The minutes on the clock tick blindly by; ten past ten and counting. A soulless mechanism with clacking hands; I think how work worn and callused my own look. They’d be of more use holding a rifle instead of a stupid shovel. My stomach churns with emptiness. A plate of leftover fried potatoes and bread sits next to a black and white photo of my mother and father; how happy they look. The sight of hardened dripping on the plate disgusts me. I hate this food. I pick up the photo; my index finger traces around their smiling faces, and I swallow back a creeping pressure rising in my throat.

‘Ivan!’ my grandfather startles me with his half spluttered roar, a disease has eaten its way into his body over many years; breathing in fungal spores from hay and silage; “farmer’s lung” the doctor said. I don’t know why anyone would work in a job if they know it is killing them.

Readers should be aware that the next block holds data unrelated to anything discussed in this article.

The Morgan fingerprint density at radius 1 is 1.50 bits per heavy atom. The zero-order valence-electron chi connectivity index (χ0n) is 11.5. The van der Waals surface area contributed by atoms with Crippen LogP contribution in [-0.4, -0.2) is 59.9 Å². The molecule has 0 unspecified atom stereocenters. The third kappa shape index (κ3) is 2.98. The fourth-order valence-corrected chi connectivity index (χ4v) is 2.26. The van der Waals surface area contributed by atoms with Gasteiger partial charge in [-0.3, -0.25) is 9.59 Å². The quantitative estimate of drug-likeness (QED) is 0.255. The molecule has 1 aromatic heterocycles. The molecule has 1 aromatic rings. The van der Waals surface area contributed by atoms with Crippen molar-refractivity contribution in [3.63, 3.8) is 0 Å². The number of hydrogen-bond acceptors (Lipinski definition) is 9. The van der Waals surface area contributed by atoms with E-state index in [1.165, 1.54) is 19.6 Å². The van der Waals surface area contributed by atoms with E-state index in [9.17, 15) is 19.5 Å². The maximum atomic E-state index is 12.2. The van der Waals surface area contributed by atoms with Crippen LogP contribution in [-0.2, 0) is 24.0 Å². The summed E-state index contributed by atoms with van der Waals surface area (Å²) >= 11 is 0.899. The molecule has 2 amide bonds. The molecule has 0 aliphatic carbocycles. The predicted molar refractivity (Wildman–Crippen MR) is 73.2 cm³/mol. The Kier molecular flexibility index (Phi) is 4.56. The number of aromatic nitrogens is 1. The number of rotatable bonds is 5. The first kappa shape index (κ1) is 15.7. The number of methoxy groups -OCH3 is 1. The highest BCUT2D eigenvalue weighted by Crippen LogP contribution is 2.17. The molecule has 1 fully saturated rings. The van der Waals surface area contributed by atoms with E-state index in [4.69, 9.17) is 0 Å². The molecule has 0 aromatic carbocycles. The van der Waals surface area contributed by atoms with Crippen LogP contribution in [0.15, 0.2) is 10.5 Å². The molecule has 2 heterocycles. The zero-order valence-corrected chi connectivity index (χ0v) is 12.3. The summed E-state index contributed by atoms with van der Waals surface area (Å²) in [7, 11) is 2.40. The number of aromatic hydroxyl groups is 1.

A heavy sigh escapes my nostrils as I lift my dirty work clothes from the floor; they seem like a lead weight. I shake out the dried in mud from yesterday’s toil. It is so boring; soul destroying. I cannot wait for that letter, but console myself with imaginings of what it is like to fly in an aeroplane; or shoot a gun. Anyway, it won’t be long till I find out, with any luck. The hairs stand up on the back of my neck. Hastily dressed; I make my way downstairs, and out into the sulphurous smell of slurry that hangs heavy in the cold air.

‘Those logs want baggin and put in the shed.’